The clandestine practice of “monetizing” higher oil prices is back-firing, since it simply fuels even higher prices for energy, food and other key commodities. On March 7th, Bank of Korea warned that chances have increased for inflation to exceed its previous forecast.
You may think the slowing global economy would help to ease inflation pressures, but there are no signs in sight that the high pace of growth in crude oil and grains prices will turn around soon.
BoK chief Lee indicated that South Korea is sliding into the “Stagflation” trap.
Chances have increased both for economic growth to fall and price growth to get higher. International prices of crude oil and grains are now growing faster than we had forecast several months ago. Whether the BOK will move as markets expect depends on the future consumer price and economic trends. I can say clearly is that we manage the rate policy in the belief that rate increases will slow money growth and that rate cuts will boost money growth.
Global Oil Shock Rattles Tokyo, as Dollar Hits 100-Yen
For most of this decade, Japan’s ministry of finance has worked tirelessly to defend the US dollar against the yen, to support exports overseas and artificially inflate multi-national income earned in the US. Exports drive almost 20% of Japan’s economy. Half of Japan’s shipments overseas are settled in US dollars, even though China and Hong Kong overtook the US as Japan’s largest export market in 2007.
In the past, Tokyo usually intervened in the market to defend the dollar at 106-yen, which is the average break-even level for most Japanese exporters. The Bank of Japan, acting on behalf of the MoF, sold a record 20.4 trillion yen ($199 billion) in 2003 and 14.8 trillion yen in the first quarter of 2004, when the yen traded as high as 103.42 per dollar, the biggest intervention stint in history. The dollar also fell towards 100-yen in 1999, 2000, and again in 2003, prompting Japan’s central bank to massively sell the yen each time.
But Fujio Mitarai, chairman of the Japan Business Federation (Keidanren), told a news conference on March 10th, that Japanese exporters should be able to cope with dollar/yen exchange rate around 105-yen. “I don’t think we will call for intervention for a while, as long as exchange rates stay around present levels,” Mitarai said. Then, on March 13th, Japanese finance chief Fukushiro Nukaga didn’t threaten to intervene on behalf of the dollar as it fell to 101-yen, prompting nervous traders to quickly dump the greenback to the psychological 100-yen level.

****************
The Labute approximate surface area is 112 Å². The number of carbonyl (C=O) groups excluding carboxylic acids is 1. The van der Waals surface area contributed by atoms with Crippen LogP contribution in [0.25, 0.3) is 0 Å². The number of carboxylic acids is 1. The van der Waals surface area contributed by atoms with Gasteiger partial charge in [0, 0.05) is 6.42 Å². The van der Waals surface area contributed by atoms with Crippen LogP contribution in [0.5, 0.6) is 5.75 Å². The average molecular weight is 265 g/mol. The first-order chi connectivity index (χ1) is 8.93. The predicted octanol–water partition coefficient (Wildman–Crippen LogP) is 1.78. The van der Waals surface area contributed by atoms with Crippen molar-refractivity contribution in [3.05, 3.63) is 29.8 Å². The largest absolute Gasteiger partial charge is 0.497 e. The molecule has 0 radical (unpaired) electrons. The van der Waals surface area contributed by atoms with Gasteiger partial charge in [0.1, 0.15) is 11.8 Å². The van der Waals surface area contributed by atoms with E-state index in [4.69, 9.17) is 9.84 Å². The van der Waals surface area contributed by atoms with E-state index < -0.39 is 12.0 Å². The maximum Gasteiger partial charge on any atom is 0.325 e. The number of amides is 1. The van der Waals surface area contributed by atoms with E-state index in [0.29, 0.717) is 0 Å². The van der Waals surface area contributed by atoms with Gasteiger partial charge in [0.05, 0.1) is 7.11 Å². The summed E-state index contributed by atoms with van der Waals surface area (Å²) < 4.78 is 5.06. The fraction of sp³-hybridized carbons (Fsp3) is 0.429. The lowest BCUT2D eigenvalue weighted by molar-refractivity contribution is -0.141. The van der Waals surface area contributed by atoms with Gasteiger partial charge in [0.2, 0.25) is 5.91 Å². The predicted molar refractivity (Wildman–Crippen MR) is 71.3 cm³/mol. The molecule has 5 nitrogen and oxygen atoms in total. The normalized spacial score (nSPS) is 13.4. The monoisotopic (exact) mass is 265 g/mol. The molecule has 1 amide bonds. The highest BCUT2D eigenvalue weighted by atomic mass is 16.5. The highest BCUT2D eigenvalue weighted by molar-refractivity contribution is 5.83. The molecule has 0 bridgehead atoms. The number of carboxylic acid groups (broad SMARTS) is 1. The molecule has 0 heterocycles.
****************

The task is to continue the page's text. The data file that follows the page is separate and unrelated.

Japan imports almost all of its oil and is the world’s third-largest oil consumer after the United States and China. Tokyo has striven in vain for decades to reduce its dependence on oil from the volatile Middle East and thereby insure stable supplies by diversifying oil sources. But in 2006, Japan imported 4.2 million bpd, with 88.6% originating from the Middle East. Japan also imports 65% of its food consumption.
Traders are wondering whether Tokyo has adopted a new stance on the dollar /yen exchange rate, and is ready to live with a stronger yen to hold down the costs of imported food and oil. On Feb 22nd, BoJ chief a Toshihiko Fukui said he was paying close attention to how rising food and gasoline prices could affect personal consumption, which makes up roughly half of Japan’s economy. “A stronger yen will ease any negative effect from rising costs of crude oil and commodities,” he said.
“The yen’s rise, a decline in the dollar, and rises in oil prices are beginning to have a negative effect on corporate profits,” warned Japanese Economics Minister Hiroko Ota on march 11th. The dollar slid as low as 99.77 yen, breaking below the 100 level for the first time since November 1995. Already this year, the dollar has tumbled 10% against the yen, and is fast approaching the point at which many Japanese exporters say they won’t be profitable.
The negative impact from a weaker dollar has already knocked the Nikkei-225 index 20% lower to a 2-year low. “The factors we must monitor with utmost caution in guiding monetary policy are stock and exchange rate movements,” said Bank of Japan member Atsushi Mizuno on Feb 28th. "If such high volatility continues, it could hurt the real economy through worsening corporate and consumer sentiment. Given that Japan’s recovery is an external-demand-led one backed by exports, downside risks are heightening on mounting risks to US growth."